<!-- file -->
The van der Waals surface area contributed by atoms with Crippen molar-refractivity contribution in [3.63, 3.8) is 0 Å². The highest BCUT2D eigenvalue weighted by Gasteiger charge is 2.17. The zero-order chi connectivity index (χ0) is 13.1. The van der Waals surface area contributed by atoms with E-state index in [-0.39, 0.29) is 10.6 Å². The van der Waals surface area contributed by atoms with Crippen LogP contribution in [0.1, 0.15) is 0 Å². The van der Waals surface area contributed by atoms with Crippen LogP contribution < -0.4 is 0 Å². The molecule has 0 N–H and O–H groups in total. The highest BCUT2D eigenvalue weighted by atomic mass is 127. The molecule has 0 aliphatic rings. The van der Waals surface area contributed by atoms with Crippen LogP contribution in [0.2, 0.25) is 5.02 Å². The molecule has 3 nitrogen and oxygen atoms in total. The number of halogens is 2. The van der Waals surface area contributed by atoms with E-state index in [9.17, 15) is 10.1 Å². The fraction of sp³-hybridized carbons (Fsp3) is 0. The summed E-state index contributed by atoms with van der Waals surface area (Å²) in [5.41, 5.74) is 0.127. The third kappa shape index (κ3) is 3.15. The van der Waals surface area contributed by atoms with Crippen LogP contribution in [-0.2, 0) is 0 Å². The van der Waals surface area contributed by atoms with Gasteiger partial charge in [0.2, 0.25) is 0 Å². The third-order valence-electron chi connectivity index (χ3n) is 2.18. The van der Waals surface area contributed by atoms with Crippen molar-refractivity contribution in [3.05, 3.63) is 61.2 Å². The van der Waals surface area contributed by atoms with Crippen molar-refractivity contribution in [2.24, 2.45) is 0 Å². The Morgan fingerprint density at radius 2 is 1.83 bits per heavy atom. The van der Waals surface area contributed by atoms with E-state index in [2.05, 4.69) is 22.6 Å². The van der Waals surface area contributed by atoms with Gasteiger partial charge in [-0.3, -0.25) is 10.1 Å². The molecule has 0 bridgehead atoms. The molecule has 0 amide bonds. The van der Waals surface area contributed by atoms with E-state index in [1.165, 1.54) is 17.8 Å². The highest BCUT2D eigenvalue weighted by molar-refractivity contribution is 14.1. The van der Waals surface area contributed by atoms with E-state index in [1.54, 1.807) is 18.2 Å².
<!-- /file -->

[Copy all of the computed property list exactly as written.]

The van der Waals surface area contributed by atoms with Crippen molar-refractivity contribution in [3.63, 3.8) is 0 Å². The highest BCUT2D eigenvalue weighted by Gasteiger charge is 2.17. The zero-order chi connectivity index (χ0) is 13.1. The van der Waals surface area contributed by atoms with E-state index in [-0.39, 0.29) is 10.6 Å². The van der Waals surface area contributed by atoms with Crippen LogP contribution in [0.1, 0.15) is 0 Å². The van der Waals surface area contributed by atoms with Crippen LogP contribution < -0.4 is 0 Å². The molecule has 0 N–H and O–H groups in total. The highest BCUT2D eigenvalue weighted by atomic mass is 127. The molecule has 0 aliphatic rings. The van der Waals surface area contributed by atoms with Crippen LogP contribution in [0.2, 0.25) is 5.02 Å². The molecule has 3 nitrogen and oxygen atoms in total. The number of halogens is 2. The van der Waals surface area contributed by atoms with E-state index in [9.17, 15) is 10.1 Å². The fraction of sp³-hybridized carbons (Fsp3) is 0. The summed E-state index contributed by atoms with van der Waals surface area (Å²) in [5.41, 5.74) is 0.127. The third kappa shape index (κ3) is 3.15. The van der Waals surface area contributed by atoms with Crippen LogP contribution in [-0.2, 0) is 0 Å². The van der Waals surface area contributed by atoms with Gasteiger partial charge in [0.2, 0.25) is 0 Å². The third-order valence-electron chi connectivity index (χ3n) is 2.18. The van der Waals surface area contributed by atoms with Crippen molar-refractivity contribution in [3.05, 3.63) is 61.2 Å². The van der Waals surface area contributed by atoms with Crippen molar-refractivity contribution in [2.24, 2.45) is 0 Å². The Morgan fingerprint density at radius 2 is 1.83 bits per heavy atom. The van der Waals surface area contributed by atoms with E-state index in [2.05, 4.69) is 22.6 Å². The van der Waals surface area contributed by atoms with Gasteiger partial charge in [-0.3, -0.25) is 10.1 Å². The molecule has 0 bridgehead atoms. The molecule has 0 amide bonds. The van der Waals surface area contributed by atoms with E-state index in [1.165, 1.54) is 17.8 Å². The highest BCUT2D eigenvalue weighted by molar-refractivity contribution is 14.1. The van der Waals surface area contributed by atoms with E-state index in [1.54, 1.807) is 18.2 Å².